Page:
Sen—A fascinating and unique continent-spanning ‘observatory’ is set to open a new window on the universe later this year, when Advanced LIGO begins it first science run in the hunt for gravitational waves.
I had a chance to get a behind the scenes tour of the LIGO-Hanford facility in Washington State in 2014, and have been researching and following the LIGO story and the search for gravitational waves since a visit to the LIGO-Livingston facility in Louisiana near Baton Rouge in 2010.
LIGO stands for the Laser Interferometer Gravitational-Wave Observatory. Both LIGO-Livingston and LIGO-Hanford are now achieving locks in their advanced mode at ever higher sensitivities, which will culminate with their first effort to operate simultaneously in their advanced configuration. Current test runs for the system have reached three times previous sensitivity, and the new upgrade should eventually extend the range of the detector by a factor of ten.
Advanced LIGO will begin its first science run in the fall of 2015. The European Space Agency’s Laser Interferometer Space Antenna (LISA) Pathfinder spacecraft is also set to launch on Oct. 2, 2015 from Kourou, French Guiana, and Japan is also at work on a gravitational wave detector of their own, named KAGRA.
This could usher in a powerful new tool to probe the cosmos, as Advanced LIGO promises to open up a new window on the Universe with the first direct detection of gravitational waves.
Einstein’s general theory of relativity predicted the existence gravitational waves distorting space-time almost a century ago. LIGO initially achieved ‘first lock’ in the summer of 2002, and looks for gravitational waves generated by such extra-galactic cataclysmic events as binary pulsar or black hole mergers and supernovae.
LIGO engineers in the heart of one of the detectors. Image credit: NSF/LIGO
The existence of gravitational waves was indirectly confirmed in 1974 by observing the orbital decay of binary pulsar PSR 1913+16, which earned astronomers Russell Hulse and Joseph Taylor the Nobel Prize in Physics in 1993. Resonant mass detectors—known as ‘Weber bars’ after physics pioneer Joseph Weber—were also employed in the early attempts to detect of gravitational waves in the 1960s and 1970s.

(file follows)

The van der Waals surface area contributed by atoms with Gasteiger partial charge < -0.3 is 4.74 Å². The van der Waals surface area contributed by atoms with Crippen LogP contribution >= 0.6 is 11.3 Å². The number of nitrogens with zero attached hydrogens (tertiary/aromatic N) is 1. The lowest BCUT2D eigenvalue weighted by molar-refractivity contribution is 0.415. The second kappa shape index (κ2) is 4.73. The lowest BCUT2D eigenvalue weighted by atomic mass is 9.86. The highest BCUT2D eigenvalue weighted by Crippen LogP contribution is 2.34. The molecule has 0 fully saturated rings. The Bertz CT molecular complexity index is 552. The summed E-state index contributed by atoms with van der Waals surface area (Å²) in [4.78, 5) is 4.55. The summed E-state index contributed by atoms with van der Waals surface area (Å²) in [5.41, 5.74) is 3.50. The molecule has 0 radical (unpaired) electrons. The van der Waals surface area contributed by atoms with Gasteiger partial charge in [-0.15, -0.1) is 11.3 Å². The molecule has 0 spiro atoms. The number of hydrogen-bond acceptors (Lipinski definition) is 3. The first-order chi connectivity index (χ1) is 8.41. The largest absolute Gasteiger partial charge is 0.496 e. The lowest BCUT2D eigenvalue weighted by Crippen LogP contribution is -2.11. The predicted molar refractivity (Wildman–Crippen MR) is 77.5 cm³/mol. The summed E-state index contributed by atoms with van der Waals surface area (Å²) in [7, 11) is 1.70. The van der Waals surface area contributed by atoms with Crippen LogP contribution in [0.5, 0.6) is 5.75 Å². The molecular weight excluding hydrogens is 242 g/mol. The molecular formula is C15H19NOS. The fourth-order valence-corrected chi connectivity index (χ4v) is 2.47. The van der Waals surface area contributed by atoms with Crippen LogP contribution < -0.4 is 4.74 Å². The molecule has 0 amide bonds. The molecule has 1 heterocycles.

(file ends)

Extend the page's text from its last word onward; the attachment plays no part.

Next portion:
Along with binary pulsar and black hole mergers, the Big Bang itself is another predicted source of gravitational waves. Already, the non-detection by LIGO has placed a lower constraint on primordial gravitational waves generated by the Big Bang.
The comparative sensitivities of aLIGO, LIGO and LISA. Image credit: Wikimedia Commons/C. Moore, R. Cole and C. Berry
Advanced LIGO employs two geographically separated L-shaped detectors based over 3,000 kilometers apart. Each detector employs a 200 watt laser, which sends a beam through the pair of two kilometer-long arm cavities. The beam is measured to a high degree of precession. LIGO must account for everything that can shake the detector, from earthquakes to local traffic. The amount of motion imparted by a passing gravitational wave on the beam is tiny, less than the diameter of a proton. By using two detectors, researchers can not only reject local interference, but they can also triangulate the position and source of the event that generated the passing gravitational waves in the sky.
Many of the lessons learned in the development of LIGO helped in the construction of Advanced LIGO, which features a greater sensitivity and enhanced ability to isolate out interference. Whereas LIGO had a range of 15 megaparsecs (1 Mpc equals one million parsecs), Advanced LIGO is expected to see gravitational wave events out to over 150 Mpc distant at design sensitivity limits. For context, the Andromeda spiral galaxy—the closest major galaxy to our own Milky Way—is 780 kiloparsecs distant.